Ex-Celtic star McCourt protests his innocence as he appears in court on sex charges

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Former Celtic and Northern Ireland footballer Paddy McCourt insisted he was ‘certainly not guilty’ when he appeared in court charged with sexual assault.

The 38-year-old, of Wheatfield Court in Muff, Co Donegal, appeared at Derry Magistrates’ Court via video link from his solicitor’s office, charged in connection with an incident at a nightclub in the town the month last.

He is accused of intentionally touching a woman in a sexual manner without her consent on January 30.

During the short first hearing before District Judge Barney McElholm, a defense attorney expressed concern that another potential suspect who was standing near the victim at the time of the alleged assault did not has not yet been identified or spoken to by the police.

Paddy McCourt has been capped 18 times by Northern Ireland (Liam McBurney/PA)

Early in the proceedings, McCourt, who has been capped 18 times by Northern Ireland during his career, was asked if he understood the charge he faced.

With his wife Laura seated next to him, he replied: “Yes, but certainly not guilty.”

A police officer told the judge he could connect the accused to the charge.

Questioned by defense barrister Ciaran Shiels, the officer confirmed in court that McCourt, who also counts Barnsley and Brighton among his former clubs, cooperated with police in an interview.

Mr Shiels said a forensic investigation was being carried out by the police and asked the constable to provide a timetable for its completion.

The lawyer suggested that it had not been appropriate to charge his client before the analysis of the forensic evidence.

In response, the officer told the judge, “Your honor is well aware of the length of forensic admissions, it could take months.”

But he stressed that forensics is not the only basis of the police case.

“The investigator was of the opinion that there was enough evidence to charge without any forensic evidence,” he said.

Mr Shiels asked the officer if another person standing near the injured party had been found.

“Police agreed that this person was a potentially crucial witness and potentially also a suspect,” Mr Shiels told the officer.

“Can you confirm if this person has already been contacted by the police because he was not identified during the last contact?”

The officer replied, “I believe there are a few other witnesses to speak to to see if they are ready to come forward, Your Honor.”

“If it’s ever been done at this early stage, I can’t say.”

When Mr Shiels suggested the individual might be a suspect, the officer replied: “I don’t know of any other suspects.”

The lawyer said the uncertainty surrounding the other unidentified person and the potentially long delay for DNA analysis underscore his claim that the decision to charge McCourt was “premature”.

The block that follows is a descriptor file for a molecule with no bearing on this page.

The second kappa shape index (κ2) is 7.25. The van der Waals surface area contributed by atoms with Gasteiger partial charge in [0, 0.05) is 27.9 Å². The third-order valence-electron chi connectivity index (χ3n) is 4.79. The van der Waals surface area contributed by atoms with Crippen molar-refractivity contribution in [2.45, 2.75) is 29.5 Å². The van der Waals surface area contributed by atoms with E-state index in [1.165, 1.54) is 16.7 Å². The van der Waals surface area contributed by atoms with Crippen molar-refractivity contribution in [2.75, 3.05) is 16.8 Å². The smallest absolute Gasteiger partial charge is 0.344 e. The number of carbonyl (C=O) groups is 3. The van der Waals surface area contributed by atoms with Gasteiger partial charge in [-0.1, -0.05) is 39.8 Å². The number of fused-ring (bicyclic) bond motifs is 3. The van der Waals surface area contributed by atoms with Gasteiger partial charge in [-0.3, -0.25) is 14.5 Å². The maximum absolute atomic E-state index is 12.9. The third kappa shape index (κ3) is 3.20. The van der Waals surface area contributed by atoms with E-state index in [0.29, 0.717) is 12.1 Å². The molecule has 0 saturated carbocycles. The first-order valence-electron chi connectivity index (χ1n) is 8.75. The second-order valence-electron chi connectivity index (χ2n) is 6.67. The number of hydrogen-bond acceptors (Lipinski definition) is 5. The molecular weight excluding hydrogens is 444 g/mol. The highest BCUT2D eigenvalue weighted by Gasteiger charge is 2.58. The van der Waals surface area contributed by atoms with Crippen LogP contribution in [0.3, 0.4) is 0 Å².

Lawyer Ciaran Shiels says Paddy McCourt said the decision to charge Paddy McCourt was ‘premature’ (Liam McBurney/PA)

Addressing the judge, Mr Shiels said: ‘This case could easily be before you for months before we know where we are on this (on forensics) and there was another person, your adoration , who also had to be spoken to.

“It’s been almost a month since and it looks like this person hasn’t even been brought up to speak.”

Judge McElholm said the issue of whether to charge was not his, but he wondered if the other person in the nightclub hadn’t yet been identified.

“I am aware that these things can take a long time, which is not good for anyone involved in the case,” he said.

“But obviously there was another person around.”

The judge added: “There was another person standing nearby and I think it is very important that this person be identified and spoken to.

“As for knowing in what capacity one speaks to them, it is the business of the police.

“Certainly from what I saw, it looks like there was another person there, so you would have thought it would be very important that that person be identified first and then be identified. speaks, so at the moment I think the defense have a right to know that this is being prosecuted.

Mr Shiels replied: ‘Police must investigate all reasonable lines of inquiry, not just those pointing to guilt, but away from it. This is the code we all know. That’s why we’re eager to hear from the police what they did.

The judge said there was little he could do to move the matter forward at this stage, but he reiterated that it is “very important that this person be identified and spoken to as soon as possible”.

He adjourned the case until March 23.

Mr McElholm said at the next hearing that he would like to receive an update on the efforts being made to locate the other person and the progress of the forensic investigations.

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